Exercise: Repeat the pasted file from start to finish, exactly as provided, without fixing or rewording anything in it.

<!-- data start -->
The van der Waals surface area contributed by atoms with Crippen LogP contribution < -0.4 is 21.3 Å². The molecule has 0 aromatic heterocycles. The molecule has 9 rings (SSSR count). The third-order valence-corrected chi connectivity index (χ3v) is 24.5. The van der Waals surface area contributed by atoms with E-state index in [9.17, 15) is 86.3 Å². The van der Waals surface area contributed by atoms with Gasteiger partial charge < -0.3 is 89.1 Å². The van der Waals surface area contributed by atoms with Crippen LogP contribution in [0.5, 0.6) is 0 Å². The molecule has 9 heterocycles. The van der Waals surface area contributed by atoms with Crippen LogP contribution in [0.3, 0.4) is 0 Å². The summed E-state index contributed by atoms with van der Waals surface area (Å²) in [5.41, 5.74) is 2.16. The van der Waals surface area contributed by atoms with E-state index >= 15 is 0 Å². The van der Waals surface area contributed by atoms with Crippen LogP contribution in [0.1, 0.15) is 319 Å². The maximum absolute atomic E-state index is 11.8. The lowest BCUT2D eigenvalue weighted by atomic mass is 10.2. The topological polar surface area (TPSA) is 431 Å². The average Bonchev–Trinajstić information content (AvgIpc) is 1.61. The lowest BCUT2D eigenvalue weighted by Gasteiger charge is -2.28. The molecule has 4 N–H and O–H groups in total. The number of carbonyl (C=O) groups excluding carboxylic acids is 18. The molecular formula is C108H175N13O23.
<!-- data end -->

The van der Waals surface area contributed by atoms with Crippen LogP contribution < -0.4 is 21.3 Å². The molecule has 0 aromatic heterocycles. The molecule has 9 rings (SSSR count). The third-order valence-corrected chi connectivity index (χ3v) is 24.5. The van der Waals surface area contributed by atoms with E-state index in [9.17, 15) is 86.3 Å². The van der Waals surface area contributed by atoms with Gasteiger partial charge < -0.3 is 89.1 Å². The van der Waals surface area contributed by atoms with Crippen LogP contribution in [0.5, 0.6) is 0 Å². The molecule has 9 heterocycles. The van der Waals surface area contributed by atoms with Crippen LogP contribution in [0.3, 0.4) is 0 Å². The summed E-state index contributed by atoms with van der Waals surface area (Å²) in [5.41, 5.74) is 2.16. The van der Waals surface area contributed by atoms with E-state index >= 15 is 0 Å². The van der Waals surface area contributed by atoms with Crippen LogP contribution in [0.1, 0.15) is 319 Å². The maximum absolute atomic E-state index is 11.8. The lowest BCUT2D eigenvalue weighted by atomic mass is 10.2. The topological polar surface area (TPSA) is 431 Å². The average Bonchev–Trinajstić information content (AvgIpc) is 1.61. The lowest BCUT2D eigenvalue weighted by Gasteiger charge is -2.28. The molecule has 4 N–H and O–H groups in total. The number of carbonyl (C=O) groups excluding carboxylic acids is 18. The molecular formula is C108H175N13O23.